Chicago Boyz

                 
 
 
What Are Chicago Boyz Readers Reading?
 

 
  •   Enter your email to be notified of new posts:
  •   Problem? Question?
  •   Contact Authors:

  • CB Twitter Feed
  • Blog Posts (RSS 2.0)
  • Blog Posts (Atom 0.3)
  • Incoming Links
  • Recent Comments

    • Loading...
  • Authors

  • Notable Discussions

  • Recent Posts

  • Blogroll

  • Categories

  • Archives

  • Carl von Clausewitz, On War, Book VI, Ch 6, Balance of Power

    Posted by seydlitz89 on February 24th, 2009 (All posts by )

    Clausewitz starts off this chapter with an extension of the range of resources that the defender has at his disposal, these in addition to those listed in Chapter 3 as being responsible for defensive strategic success.  This includes the militia (which exhibits distinct advantages and limitations as compared to the army; fortresses; the people (as in assisting the army operating on their own territory) which can be armed and become yet another source of power – the people in arms; and finally the defender’s allies.  In describing this last source of the defender’s power, Clausewitz provides his view of the balance of power in Europe:

    If we consider the community of states in Europe today, we do not find a systematically regulated balance of power and of spheres of influence, which does not exist and whose existence has often been justifiably denied; but we certainly do find major and minor interests of states and peoples interwoven in the most varied and changeable manner.  Each point of intersection binds and serves to balance one set of interests against the other.  The broad effect of all these fixed points is obviously to give a certain amount of cohesion to the whole.  Any change will necessarily weaken this cohesion to some degree.  The sum total of relations between states thus serves to maintain the stability of the whole rather than to promote change; at least, that tendency will generally be present.

    This, we suggest, is how the idea of the balance of power should be interpreted; and this kind of balance is bound to emerge spontaneously whenever a number of civilized countries are in multilateral relations.

    To what extent this tendency of the common interest helps maintain existing conditions is another question.  One can certainly imagine changes in relations between individual states that would strengthen this effect, and others that could weaken it.  The first kind are attempts to perfect the political balance, and as their aim reflects that of the common interest, the majority of the parties would be in favor.  The other kind, however, are deviations, hyperactivity of individual states, actual cases of disease; one should not be surprised that diseases occur in a loosely constituted polity such as a multitude of states of various sizes after all, they also occur in the marvelously structured organic whole of living nature.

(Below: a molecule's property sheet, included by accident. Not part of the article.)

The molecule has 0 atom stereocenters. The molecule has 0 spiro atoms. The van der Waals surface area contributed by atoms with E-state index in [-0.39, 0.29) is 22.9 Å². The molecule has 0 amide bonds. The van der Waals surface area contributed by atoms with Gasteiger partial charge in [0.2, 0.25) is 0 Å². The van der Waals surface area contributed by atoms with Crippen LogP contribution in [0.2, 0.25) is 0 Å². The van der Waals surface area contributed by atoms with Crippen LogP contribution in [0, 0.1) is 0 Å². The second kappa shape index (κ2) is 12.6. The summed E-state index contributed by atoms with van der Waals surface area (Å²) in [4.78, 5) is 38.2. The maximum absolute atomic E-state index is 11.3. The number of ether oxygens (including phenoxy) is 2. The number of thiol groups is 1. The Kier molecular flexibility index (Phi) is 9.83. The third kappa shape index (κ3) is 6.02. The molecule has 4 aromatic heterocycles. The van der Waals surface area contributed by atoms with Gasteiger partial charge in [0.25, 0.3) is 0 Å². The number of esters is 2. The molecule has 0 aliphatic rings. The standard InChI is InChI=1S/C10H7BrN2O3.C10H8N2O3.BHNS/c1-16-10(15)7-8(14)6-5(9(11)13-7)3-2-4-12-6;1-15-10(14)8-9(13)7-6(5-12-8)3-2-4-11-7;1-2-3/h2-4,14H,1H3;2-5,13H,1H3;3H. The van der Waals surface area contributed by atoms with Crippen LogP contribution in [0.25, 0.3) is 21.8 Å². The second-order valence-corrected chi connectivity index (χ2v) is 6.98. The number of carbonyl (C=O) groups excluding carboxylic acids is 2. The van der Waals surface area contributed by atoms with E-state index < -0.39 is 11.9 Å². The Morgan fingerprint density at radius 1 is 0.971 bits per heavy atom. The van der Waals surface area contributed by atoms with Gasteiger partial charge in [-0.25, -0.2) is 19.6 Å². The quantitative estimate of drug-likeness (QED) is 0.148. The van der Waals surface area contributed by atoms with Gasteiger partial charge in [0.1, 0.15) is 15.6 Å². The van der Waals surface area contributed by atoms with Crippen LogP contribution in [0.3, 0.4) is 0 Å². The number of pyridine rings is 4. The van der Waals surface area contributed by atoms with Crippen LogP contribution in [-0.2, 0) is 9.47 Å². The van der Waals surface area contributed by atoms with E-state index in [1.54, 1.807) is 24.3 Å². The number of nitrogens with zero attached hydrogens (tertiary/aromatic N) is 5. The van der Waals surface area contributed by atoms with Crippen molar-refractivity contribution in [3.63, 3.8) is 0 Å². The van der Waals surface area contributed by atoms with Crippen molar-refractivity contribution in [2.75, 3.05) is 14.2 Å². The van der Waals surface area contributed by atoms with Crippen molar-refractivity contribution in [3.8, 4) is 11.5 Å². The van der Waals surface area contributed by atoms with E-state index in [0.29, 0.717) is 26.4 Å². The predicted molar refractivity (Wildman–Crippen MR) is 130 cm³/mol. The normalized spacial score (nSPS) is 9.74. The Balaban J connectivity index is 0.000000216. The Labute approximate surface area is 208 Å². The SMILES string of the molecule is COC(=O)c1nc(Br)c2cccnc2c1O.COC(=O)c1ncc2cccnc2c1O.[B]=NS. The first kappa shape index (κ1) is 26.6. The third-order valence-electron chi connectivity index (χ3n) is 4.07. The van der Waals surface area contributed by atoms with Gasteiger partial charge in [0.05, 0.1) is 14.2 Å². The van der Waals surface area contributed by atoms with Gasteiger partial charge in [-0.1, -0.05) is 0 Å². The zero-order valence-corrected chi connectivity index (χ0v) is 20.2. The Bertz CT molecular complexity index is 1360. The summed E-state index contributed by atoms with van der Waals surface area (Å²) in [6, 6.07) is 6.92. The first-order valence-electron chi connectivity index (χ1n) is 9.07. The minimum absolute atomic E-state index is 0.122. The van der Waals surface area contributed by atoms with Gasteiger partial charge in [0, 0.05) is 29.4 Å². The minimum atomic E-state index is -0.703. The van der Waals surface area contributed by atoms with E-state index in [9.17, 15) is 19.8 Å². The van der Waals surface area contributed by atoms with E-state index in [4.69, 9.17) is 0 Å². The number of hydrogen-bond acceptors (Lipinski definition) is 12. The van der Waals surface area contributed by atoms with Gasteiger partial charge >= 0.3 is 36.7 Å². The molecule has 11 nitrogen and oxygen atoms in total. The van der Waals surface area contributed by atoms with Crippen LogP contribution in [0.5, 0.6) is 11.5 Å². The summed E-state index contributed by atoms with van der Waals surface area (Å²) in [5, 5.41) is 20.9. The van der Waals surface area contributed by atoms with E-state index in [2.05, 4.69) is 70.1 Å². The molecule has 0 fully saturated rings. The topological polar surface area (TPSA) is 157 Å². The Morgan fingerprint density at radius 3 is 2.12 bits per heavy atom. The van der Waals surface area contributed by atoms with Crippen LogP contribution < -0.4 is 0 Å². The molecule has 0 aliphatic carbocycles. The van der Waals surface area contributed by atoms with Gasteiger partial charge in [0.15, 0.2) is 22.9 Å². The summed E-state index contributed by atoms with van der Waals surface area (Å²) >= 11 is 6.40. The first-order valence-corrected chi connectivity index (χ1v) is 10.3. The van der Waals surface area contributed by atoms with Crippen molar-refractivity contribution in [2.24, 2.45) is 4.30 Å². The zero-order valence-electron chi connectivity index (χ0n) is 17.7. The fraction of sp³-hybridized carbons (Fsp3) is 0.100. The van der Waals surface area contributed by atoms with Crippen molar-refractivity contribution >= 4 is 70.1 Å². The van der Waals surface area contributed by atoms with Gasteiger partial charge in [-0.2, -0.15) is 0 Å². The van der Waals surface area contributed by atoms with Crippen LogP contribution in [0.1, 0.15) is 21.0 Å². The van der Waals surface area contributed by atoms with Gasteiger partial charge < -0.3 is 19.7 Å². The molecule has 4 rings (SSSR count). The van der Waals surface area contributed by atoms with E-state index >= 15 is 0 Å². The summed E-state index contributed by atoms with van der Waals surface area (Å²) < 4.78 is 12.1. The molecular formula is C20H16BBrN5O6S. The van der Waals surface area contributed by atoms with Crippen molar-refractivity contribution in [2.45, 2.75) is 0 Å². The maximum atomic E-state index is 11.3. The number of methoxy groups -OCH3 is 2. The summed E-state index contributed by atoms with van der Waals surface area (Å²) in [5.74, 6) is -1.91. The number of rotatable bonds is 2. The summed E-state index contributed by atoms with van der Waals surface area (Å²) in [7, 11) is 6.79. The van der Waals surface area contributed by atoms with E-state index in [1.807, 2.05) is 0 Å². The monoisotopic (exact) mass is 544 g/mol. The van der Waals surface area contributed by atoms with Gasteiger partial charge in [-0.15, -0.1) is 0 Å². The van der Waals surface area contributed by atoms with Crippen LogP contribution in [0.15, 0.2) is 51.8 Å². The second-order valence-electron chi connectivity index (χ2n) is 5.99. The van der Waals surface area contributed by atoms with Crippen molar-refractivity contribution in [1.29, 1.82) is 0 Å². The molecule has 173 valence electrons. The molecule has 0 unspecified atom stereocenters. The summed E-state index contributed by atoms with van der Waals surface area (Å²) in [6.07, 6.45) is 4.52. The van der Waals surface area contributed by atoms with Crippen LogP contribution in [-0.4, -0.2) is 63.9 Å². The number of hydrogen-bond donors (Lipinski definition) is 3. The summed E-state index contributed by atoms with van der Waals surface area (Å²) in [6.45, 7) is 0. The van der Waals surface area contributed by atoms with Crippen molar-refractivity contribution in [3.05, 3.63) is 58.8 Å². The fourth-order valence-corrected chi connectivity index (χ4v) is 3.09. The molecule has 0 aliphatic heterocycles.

We have here Clausewitz’s view of international relations with the tendency to be towards maintaining the status quo.  We see here a close relationship between international relations during peace (a state of rough balance) along with the states of balance, tension and movement used to describe wars between political communities (Bk III/Ch 18).  Notice that in Clausewitz’s time, no “systematically regulated balance of power” existed, whereas today we have “attempts”, that is institutions – for instance, the World Bank, IMF, G-8 to monitor and maintain economic stability –  which are seen as in every one’s interest.  In fact forming and furthering these institutions is a major part of what has adequately maintained US supremacy up to this point in time, that is a hegemonic power acting, or seemingly acting, in the best interests of all.